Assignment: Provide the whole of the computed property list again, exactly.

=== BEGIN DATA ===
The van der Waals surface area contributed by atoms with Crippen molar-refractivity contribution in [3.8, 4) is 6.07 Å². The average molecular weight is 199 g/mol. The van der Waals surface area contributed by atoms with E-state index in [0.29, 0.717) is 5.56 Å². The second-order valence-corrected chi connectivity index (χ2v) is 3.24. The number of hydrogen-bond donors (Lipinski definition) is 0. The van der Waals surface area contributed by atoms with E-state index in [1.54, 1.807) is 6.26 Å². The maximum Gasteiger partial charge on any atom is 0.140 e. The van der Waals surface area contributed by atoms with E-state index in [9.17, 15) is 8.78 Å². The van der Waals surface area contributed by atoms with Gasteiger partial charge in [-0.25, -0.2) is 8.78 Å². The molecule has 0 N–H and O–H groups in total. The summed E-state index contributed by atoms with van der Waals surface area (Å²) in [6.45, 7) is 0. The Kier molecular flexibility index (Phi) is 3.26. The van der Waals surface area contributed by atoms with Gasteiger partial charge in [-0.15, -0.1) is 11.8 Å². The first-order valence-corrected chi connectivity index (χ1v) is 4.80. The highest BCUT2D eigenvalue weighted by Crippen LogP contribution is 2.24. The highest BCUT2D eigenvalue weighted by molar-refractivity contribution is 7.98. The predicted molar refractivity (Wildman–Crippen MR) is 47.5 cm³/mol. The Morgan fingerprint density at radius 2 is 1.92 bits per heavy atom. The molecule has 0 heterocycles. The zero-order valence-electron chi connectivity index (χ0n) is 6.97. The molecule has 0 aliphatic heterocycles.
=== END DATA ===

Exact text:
The van der Waals surface area contributed by atoms with Crippen molar-refractivity contribution in [3.8, 4) is 6.07 Å². The average molecular weight is 199 g/mol. The van der Waals surface area contributed by atoms with E-state index in [0.29, 0.717) is 5.56 Å². The second-order valence-corrected chi connectivity index (χ2v) is 3.24. The number of hydrogen-bond donors (Lipinski definition) is 0. The van der Waals surface area contributed by atoms with E-state index in [1.54, 1.807) is 6.26 Å². The maximum Gasteiger partial charge on any atom is 0.140 e. The van der Waals surface area contributed by atoms with E-state index in [9.17, 15) is 8.78 Å². The van der Waals surface area contributed by atoms with Gasteiger partial charge in [-0.25, -0.2) is 8.78 Å². The molecule has 0 N–H and O–H groups in total. The summed E-state index contributed by atoms with van der Waals surface area (Å²) in [6.45, 7) is 0. The Kier molecular flexibility index (Phi) is 3.26. The van der Waals surface area contributed by atoms with Gasteiger partial charge in [-0.15, -0.1) is 11.8 Å². The first-order valence-corrected chi connectivity index (χ1v) is 4.80. The highest BCUT2D eigenvalue weighted by Crippen LogP contribution is 2.24. The highest BCUT2D eigenvalue weighted by molar-refractivity contribution is 7.98. The predicted molar refractivity (Wildman–Crippen MR) is 47.5 cm³/mol. The Morgan fingerprint density at radius 2 is 1.92 bits per heavy atom. The molecule has 0 heterocycles. The zero-order valence-electron chi connectivity index (χ0n) is 6.97. The molecule has 0 aliphatic heterocycles.